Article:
More and More Very Young Children Across the Nation Lack Health Insurance. Guess How Texas Fares.

A new report highlights the impact on children under age 6.
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A new report highlights the impact on children under age 6.
Nearly a fifth of the nation’s youngest uninsured children live in Texas, a stark reminder that the state has some of the most restrictive policies in the nation governing healthcare benefits for its most vulnerable residents.

More than 8% of Texan children under the age of 6 are not insured, according to a report released Wednesday by Georgetown University researchers. That’s almost double the national rate.

The report is not surprising. A similar report, released in October, found that Texas had the highest uninsured rate in the nation among all children up to age 18.

Still, Elisabeth Wright Burak, one of the report's authors, called the study's results “very sobering,” citing the recent reversal in a decade-long trend of falling uninsured rates.

Texas' increasing rate of uninsured small children mirrors a national trend, which has policy experts like Burak worried. The last few years have been a period of strong economic expansion, when more people would typically seek health insurance.

But since 2016, Texas' uninsured rate among young children increased by a percentage point.

“They already have a lot of uninsured kids, and they’re going in the wrong direction,” Burak said, referring to states like Texas during a webcast announcing the report. Medicaid enrollment has been linked to a variety of better outcomes later in life, from financial security to college completion, she added.

Only Alaska has a higher uninsured rate among children under age 6, a consequence of that state’s large population of indigenous people, who are far more likely to be uninsured. Texas’ problem, however, can be traced directly to decisions by state policymakers.

Whether children are insured depends on their parents. Those who can't afford it often obtain coverage through government programs like Medicaid and Children's Health Insurance Program, and participation by parents in these programs has been linked to a variety of better outcomes for their children later in life, from financial security to college completion, Burak said.

Texas is one of 14 states where policymakers have elected to not accept federal funding to expand Medicaid coverage to more low-income families. “Young children are more likely to be covered in states that have adopted the Medicaid expansion,” Burak added.

“Young children are more likely to be covered in states that have adopted the Medicaid expansion.” — Elisabeth Wright Burak

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The crisis disproportionately impacts Hispanic families. Nearly 15% of Hispanic minors in Texas are uninsured, according to a separate report by the Georgetown researchers.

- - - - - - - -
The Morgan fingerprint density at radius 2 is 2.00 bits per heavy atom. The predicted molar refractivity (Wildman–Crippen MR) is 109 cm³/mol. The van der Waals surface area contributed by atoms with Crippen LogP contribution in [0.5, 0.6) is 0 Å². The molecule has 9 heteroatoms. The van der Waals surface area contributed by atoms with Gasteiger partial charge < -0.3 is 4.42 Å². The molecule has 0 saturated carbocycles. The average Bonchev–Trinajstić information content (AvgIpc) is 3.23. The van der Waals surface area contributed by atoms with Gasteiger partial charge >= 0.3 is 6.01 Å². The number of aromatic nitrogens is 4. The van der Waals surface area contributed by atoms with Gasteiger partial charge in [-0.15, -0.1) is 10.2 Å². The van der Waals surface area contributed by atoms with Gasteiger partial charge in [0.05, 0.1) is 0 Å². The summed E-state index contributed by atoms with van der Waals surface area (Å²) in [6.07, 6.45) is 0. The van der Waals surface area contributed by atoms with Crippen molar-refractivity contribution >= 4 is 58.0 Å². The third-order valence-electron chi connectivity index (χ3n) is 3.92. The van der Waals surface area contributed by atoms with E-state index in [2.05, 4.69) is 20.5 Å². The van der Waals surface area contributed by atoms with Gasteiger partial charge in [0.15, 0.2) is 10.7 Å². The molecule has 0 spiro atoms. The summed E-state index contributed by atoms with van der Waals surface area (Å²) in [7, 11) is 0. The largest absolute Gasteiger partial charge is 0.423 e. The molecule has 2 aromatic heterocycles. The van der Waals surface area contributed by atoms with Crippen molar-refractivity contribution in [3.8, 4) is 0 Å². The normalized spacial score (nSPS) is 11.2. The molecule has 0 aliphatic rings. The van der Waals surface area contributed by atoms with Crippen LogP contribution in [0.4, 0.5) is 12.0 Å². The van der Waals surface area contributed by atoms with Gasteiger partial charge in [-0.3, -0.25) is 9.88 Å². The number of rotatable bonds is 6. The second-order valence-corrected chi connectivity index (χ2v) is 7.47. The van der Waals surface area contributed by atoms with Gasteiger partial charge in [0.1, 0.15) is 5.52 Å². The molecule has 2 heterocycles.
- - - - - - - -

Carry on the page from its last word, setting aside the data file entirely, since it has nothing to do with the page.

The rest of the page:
The Trump administration recently published changes to the "public charge" rule this year, which would allow immigration officials to consider enrollment in Medicaid when reviewing applications for green cards. The changes were blocked by federal judges after several states filed suit, but two of those injunctions have been lifted in recent weeks, paving the way for an eventual implementation of the rule change.

Around a quarter of Texas children have at least one parent who is not a citizen, according to the Center for Public Policy Priorities, an Austin-based policy institute. The latest numbers on low insurance rates among Hispanic children reinforce reports of the impending rule's "chilling effect." Immigrants, reports say, are forgoing lawful benefits out of fear of later being denied citizenship.

The state has put up other roadblocks as well. According to research by the center, participation in the state's Medicaid and CHIP programs has dropped in recent years, a result of cuts in outreach funding and new rules that add extensive red tape to the programs' enrollment process.

The cost of paying for care of the uninsured ultimately falls on taxpayers. In 2018 alone, the Parkland Health and Hospital System gave out more than $1 billion in un-reimbursed care. A third of its budget comes from local property taxes.

The hospital stations social workers and financial counselors in its maternity wards to assist uninsured mothers in accessing benefits, said Bart Ensley, the hospital's director of patient access.

"We try to do what we can to help," he said. The hospital is expanding pediatric care to community clinics across the Dallas area to make follow-up appointments more convenient.

David Murphy, a researcher at the think tank Child Trends, explained to the Observer earlier this year how a lack of health insurance can create mounting problems for young kids, from irregular visits to the pediatrician to missed immunizations.

“When children don't have that regular check-in with a pediatrician or family practice provider, issues around sleep, diet, exercise — those kinds of things that are really important to stay healthy and to do well in school — those can suffer,” he said.